The 15th Amendment in 1870 was the last of the Reconstruction-era changes to the Constitution designed to make it illegal for state and federal officials to deny Americans the right to vote based on race, color or previous state of slavery. More than a century later, Americans are still fighting for these rights as voting rights come under fire and Congress just this week started work on yet another outline to countermand state-level efforts to restrict voting in places like Georgia and Texas.
Finally, the staging ground at Blair Mountain sets the stage for a worker-rights debate that, especially in the poorest corners of this country, speaks to the rampant unfair conditions facing Americans. The same streak of populism that helped Trump win the White House is alive and well on the left in West Virginia, where folks like Garrison have had enough. It’s why she was with the protest in June and she’ll be at the front tomorrow.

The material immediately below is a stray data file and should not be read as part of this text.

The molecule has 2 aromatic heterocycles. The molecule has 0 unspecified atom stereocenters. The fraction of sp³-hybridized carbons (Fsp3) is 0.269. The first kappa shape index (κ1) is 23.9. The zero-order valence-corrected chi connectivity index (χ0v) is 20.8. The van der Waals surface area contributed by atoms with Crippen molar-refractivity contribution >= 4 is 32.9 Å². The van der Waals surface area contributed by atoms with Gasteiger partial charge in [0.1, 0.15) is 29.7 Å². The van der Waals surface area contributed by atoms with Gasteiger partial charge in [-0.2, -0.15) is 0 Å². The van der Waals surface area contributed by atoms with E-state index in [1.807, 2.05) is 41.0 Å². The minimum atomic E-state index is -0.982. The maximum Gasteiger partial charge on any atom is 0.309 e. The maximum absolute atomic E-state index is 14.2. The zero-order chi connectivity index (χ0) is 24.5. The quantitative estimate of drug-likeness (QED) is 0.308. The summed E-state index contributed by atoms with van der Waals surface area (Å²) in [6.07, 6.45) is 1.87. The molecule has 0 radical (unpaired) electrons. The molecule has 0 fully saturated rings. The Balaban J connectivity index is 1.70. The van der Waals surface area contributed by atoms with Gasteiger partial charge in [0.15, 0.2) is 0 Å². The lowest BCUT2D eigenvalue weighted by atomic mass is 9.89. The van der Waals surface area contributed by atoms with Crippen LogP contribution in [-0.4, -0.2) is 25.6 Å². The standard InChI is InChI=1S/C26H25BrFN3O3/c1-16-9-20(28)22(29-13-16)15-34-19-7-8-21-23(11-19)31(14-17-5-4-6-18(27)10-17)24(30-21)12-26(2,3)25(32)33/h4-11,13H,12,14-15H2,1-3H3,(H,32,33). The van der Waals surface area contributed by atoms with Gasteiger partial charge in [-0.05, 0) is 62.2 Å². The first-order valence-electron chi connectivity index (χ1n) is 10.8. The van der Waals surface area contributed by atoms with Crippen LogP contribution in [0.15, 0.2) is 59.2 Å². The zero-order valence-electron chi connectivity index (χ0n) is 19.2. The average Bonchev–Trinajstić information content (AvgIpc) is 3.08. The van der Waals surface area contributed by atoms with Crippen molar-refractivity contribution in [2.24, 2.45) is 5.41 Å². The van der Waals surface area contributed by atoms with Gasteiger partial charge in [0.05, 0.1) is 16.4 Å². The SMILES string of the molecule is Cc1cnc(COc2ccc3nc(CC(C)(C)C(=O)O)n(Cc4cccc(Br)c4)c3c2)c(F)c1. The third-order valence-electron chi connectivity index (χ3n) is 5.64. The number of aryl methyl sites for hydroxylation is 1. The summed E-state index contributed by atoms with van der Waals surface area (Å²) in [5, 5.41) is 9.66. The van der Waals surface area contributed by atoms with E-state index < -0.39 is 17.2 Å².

“He heard us because we were in his face,” she says. “We’re not here being courteous. We’re here demanding, before it’s too late. I’m here for my kids, my grandkids, because I don’t want a democracy only in name. I don’t want to be Russia.”
A spokeswoman for Manchin said the Senator is always listening to his constituents. “Sen. Manchin appreciates The Poor People’s Campaign advocacy efforts, which is why he met with the group several months ago,” the spokeswoman said. “He continues to listen to the concerns West Virginians share and seek solutions to the issues facing our state.”
Still, the pressure is mounting on Manchin, a smart politician who, as this newsletter has noted many times before, may be the last Democrat capable of winning statewide in West Virginia for some time. But he also knows how to win. Which is why activists are keenly aware of this fact: in 2020, just 3% of voters in West Virginia identified as Black—the exact margin of Manchin’s victory in 2018. In other words, the few Black voters in the state could decide whether Manchin keeps his job after he is expected to next face voters in 2024. Symbols don’t cast ballots, but they carry tremendous power in determining who might choose to do so.